We closed on our first rental property on 12/31/2020 (ie, only 1 day of rental income to report and claim deductions [mortgage interest, insurance, property taxes] or deduct expenses from).
Should we wait to report the property in our 2021 taxes and deduct expenses including closing costs?
Or do we file in 2020 and the closing-cost expenses will carry over?
Closing costs are added to the basis of the property; they are not deductible. You had rental income the same day you closed? If so, you need to report it. If not, you can't take any deductions until the property is placed in service and available to rent.
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Were you actually paid rental income on 12/31/2020? If so, then you report it on SCH E on the 2020 return.
I would venture to guess that either you purchased rental property that was already occupied, and the seller passed on one day of rent to you at the closing. If so, make sure you do "NOT" include that 1 day of rent in any of your closing costs. You will also find the below information helpful and informative.
Understand that when completing the SCH E for the very first time, absolute and total perfection in that first year is not an option. It's an absolute must. Even the tiniest of mistakes will grow exponentially over time. Then when you catch your error years down the road, the cost of correcting it will be high. So if you have questions, by all means ask. The only stupid question, will be the one you did not ask.
- Closing costs related to the acquisition of the property are added to the cost basis of the property. An example of this type of cost would be the title transfer fees paid at the courthouse to remove the seller's name from the property deed and replace it with the buyer's name.
- Closing costs related to the acquisition of the loan are amortized and deducted over the life of the loan. (Not depreciated, but deducted.) An example of this would be any points you paid at the closing, as well as any survey fees you paid for, provide that survey was required by the lender as a condition of you getting the loan.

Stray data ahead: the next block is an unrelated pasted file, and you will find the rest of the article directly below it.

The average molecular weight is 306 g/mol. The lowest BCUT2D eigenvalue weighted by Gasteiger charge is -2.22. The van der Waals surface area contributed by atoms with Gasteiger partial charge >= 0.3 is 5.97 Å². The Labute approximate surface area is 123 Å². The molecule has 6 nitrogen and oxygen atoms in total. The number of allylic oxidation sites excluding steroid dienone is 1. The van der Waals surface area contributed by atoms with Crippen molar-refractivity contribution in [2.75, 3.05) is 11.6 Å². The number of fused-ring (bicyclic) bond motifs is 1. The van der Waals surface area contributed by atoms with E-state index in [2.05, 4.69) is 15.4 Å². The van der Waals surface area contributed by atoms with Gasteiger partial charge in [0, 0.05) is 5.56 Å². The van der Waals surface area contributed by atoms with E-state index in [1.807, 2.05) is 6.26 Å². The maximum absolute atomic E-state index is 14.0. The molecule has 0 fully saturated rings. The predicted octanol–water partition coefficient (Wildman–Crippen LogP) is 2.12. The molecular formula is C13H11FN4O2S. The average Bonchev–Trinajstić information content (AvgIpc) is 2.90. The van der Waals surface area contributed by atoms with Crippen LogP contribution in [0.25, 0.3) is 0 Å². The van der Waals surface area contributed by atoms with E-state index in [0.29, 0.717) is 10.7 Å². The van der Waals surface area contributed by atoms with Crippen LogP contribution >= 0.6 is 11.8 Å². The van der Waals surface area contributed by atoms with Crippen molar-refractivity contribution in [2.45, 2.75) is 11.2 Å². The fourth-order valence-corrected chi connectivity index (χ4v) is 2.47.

Rental Property Dates & Numbers That Matter.
Date of Conversion - If this was your primary residence or 2nd home before, then this date is the day AFTER you moved out, or the date you decided to lease the property – whichever is later.
In Service Date - This is the date a renter "could" have moved in. Usually, this date is the day you put the FOR RENT sign in the front yard.
Number of days Rented - the day count for this starts from the first day a renter "could" have moved in. That should be your "in service" date if you were asked for that. Vacant periods between renters count also PROVIDED you did not live in the house for one single day for any type of personal pleasure use during said period of vacancy.
Days of Personal Use - This number will be a big fat ZERO. Read the screen. It's asking for the number of days you lived in the property AFTER you converted it to a rental. I seriously doubt (though it is possible) that you lived in the house (or space, if renting a part of your home) as your primary residence, 2nd home, or any other personal use reasons after you converted it to a rental.
Business Use Percentage. 100%. I'll put that in words so there's no doubt I didn't make a typo here. One Hundred Percent. After you converted this property or space to rental use, it was one hundred percent business use. What you used it for prior to the date of conversion doesn't count.
Many thanks for the thorough answer and guidance! Yes, the unit was already occupied and the seller passed on 1 day of rent to us. So, we will report this on Sch E.
OK, so the closing costs related to acquisition of the property are to be added to the basis of the property (ie, purchase price + closing costs).
- This 'property' closing costs includes fees for title + transfer, recording, attorney , inspection, appraisal?
- Then where does the closing costs related to the acquisition of the loan get entered?
(Note: I haven't had a chance to walk through this section in TT yet; apologies in advance if the questions will be clear once I step through the Invstment/Sch E section.)